What is offline robot programming?
Robotic welding has a lot of advantages. But there is one potential downside that may make manufacturers think twice about moving forward with it. And that’s programming.
Robots run automatically, following pre-programmed instructions. But most welding robots have to be shut down in order to be programmed on-line. This task is done on the robot cell, typically through a handheld, remote “teach pendant” device.
Robot from Valk Welding using offline programming
Depending on how often you need to change your robotic welding programs, this can result in a lot of downtime, usually days or even weeks. Also, it’s not uncommon to have robots from a variety of manufacturers on-site, each of which might need to be programmed in a slightly different way. It’s easy to see how all this extra work can eat into your expected productivity gains with robotic welding.
That’s where offline robot programming comes in. Offline programming software, also called OLP, for robots allows manufacturers to write new programs in a separate application, or “offline.”
Basically, the OLP software uses 3D CAD simulation to help the programmer create and evaluate the robot’s new welding movements. There is usually still an element of fine-tuning needed in the welding cell, but most troubleshooting – including collision detection – can be done offline as well.
Manufacturers using OLP software can be confident the robot will perform as expected when the new program is uploaded. Best of all, the changeover from the old program to the new one happens without any excess downtime.
What are the advantages of offline robot programming?
The biggest advantage of offline robot programming is the time savings. Whether you’re installing a new robot or switching an existing robot to a new task, offline robot programming software allows this process to happen much faster.
Less downtime for the robot means more uptime for your manufacturing line. In fact, you can use OLP to switch back and forth between two programs—such as programs for two different parts—enabling you to have a higher mix of jobs and transition more efficiently.
Safety is another advantage of OLP. Some robotic welding applications may pose safety risks or create access issues if programming has to be done directly on the cell. But OLP can be done remotely through a laptop, without the need for a teach pendant.
For manufacturers with multiple robot brands in house, OLP software has another advantage in that it is typically robot agnostic. In other words, you can use the same OLP environment to write programs and communicate with all of the robots in your factory.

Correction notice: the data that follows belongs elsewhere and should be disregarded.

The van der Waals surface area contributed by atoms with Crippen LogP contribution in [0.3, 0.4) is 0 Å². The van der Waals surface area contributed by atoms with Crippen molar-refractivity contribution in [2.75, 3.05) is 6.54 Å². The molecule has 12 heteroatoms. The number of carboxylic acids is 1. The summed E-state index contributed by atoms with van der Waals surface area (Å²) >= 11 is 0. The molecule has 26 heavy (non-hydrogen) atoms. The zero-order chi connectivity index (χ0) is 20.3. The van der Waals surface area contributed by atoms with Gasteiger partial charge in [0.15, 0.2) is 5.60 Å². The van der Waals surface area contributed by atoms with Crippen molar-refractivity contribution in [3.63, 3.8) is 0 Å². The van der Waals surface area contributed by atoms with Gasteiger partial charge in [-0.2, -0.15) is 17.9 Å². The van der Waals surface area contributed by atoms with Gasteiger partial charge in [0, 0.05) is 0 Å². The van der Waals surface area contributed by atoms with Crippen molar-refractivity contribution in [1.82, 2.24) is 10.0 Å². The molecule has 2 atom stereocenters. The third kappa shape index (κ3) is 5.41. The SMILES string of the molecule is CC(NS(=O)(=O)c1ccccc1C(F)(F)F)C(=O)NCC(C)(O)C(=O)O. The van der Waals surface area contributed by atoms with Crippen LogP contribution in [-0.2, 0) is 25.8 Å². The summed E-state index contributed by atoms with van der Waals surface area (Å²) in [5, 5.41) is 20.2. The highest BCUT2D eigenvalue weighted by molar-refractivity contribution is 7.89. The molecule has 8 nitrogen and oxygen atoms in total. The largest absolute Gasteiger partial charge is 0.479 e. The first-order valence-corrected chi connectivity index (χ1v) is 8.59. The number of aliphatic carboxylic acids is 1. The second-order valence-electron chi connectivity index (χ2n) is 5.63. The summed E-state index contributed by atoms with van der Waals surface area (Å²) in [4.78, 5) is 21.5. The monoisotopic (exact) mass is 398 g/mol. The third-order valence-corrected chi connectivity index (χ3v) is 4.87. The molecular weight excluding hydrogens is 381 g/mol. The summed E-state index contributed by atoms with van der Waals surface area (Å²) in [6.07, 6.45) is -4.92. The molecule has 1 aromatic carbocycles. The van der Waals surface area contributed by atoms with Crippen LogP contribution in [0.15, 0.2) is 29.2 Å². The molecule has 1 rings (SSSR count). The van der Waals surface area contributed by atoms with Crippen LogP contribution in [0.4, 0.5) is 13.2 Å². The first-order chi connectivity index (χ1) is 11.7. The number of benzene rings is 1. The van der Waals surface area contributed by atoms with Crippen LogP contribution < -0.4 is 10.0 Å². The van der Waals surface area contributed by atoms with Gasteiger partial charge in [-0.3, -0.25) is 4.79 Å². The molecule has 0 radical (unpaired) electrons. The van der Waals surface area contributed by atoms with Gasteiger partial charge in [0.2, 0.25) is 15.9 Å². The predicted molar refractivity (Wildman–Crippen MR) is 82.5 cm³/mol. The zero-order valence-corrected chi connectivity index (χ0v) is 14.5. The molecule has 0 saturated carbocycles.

Are there any disadvantages to offline robot programming?
Offline robot programming software isn’t a perfect solution. The software can require significant expertise to use. That means manufacturers may need to hire OLP specialists who understand how to get the most out of the technology.
As with any software application, technical support can be an issue. Manufacturers can’t afford downtime, so if an issue with the OLP software does crop up it needs to be resolved immediately. Not all OLP providers offer the same level of support, so this should be checked in advance.
OLP software also suffers from a lack of sophistication. It's been around for 20 years or more, and its general workflow has remained unchanged. Unfortunately, this means programmers often have to use trial and error to find the most efficient movements for a new welding task. Each movement must be evaluated individually, one at a time, instead of systematically. This is not only tedious, but inefficient.
What are the alternatives to offline robot programming?
Oqton offers a different approach to robotic welding programming that leverages the power of its Manufacturing Operating System for Robotics, artificial intelligence (AI) and machine learning (ML). Together, these technologies allow the Oqton solution to suggest optimal welding parameters automatically becoming Automated Robotic Programming (ARP)
This approach takes the concept of offline robot programming and augments it with AI to eliminate the “trial and error” aspect of conventional OLP.
So what does that look like?
The user uploads a CAD file of the part, then the Oqton software automatically suggests potential weld lines, generates collision-free robot motions, and applies optimal process parameters. All of this happens in just a quarter of the time taken using other programming software. At this point, the programmer can use their own expertise and experience to make any necessary adjustments.
Oqton automated offline programming software in action
It's important to note that the Oqton interface is built for welders, not programmers. That means it does not require any special knowledge about 3D geometry or programming and puts the welder in control of the weld. Over time the intelligent software learns a welder’s preferences and uses this to make more accurate suggestions to the weld lines and parameters.
Like many robot programming software tools, Oqton’s solution is robot-agnostic and can create programs for welding robots and cobots from a wide range of brands.
Most importantly, the combination of automation and overall simplicity makes it cost-efficient to run very small volumes or even batches of one. For manufacturers that thrive on high-mix, low-volume production, this kind of automated programming can deliver a significant competitive advantage.
Explore the power of automated programming
See how AI technology can automate the programming process and bring a new level of efficiency to your robotic welding operation.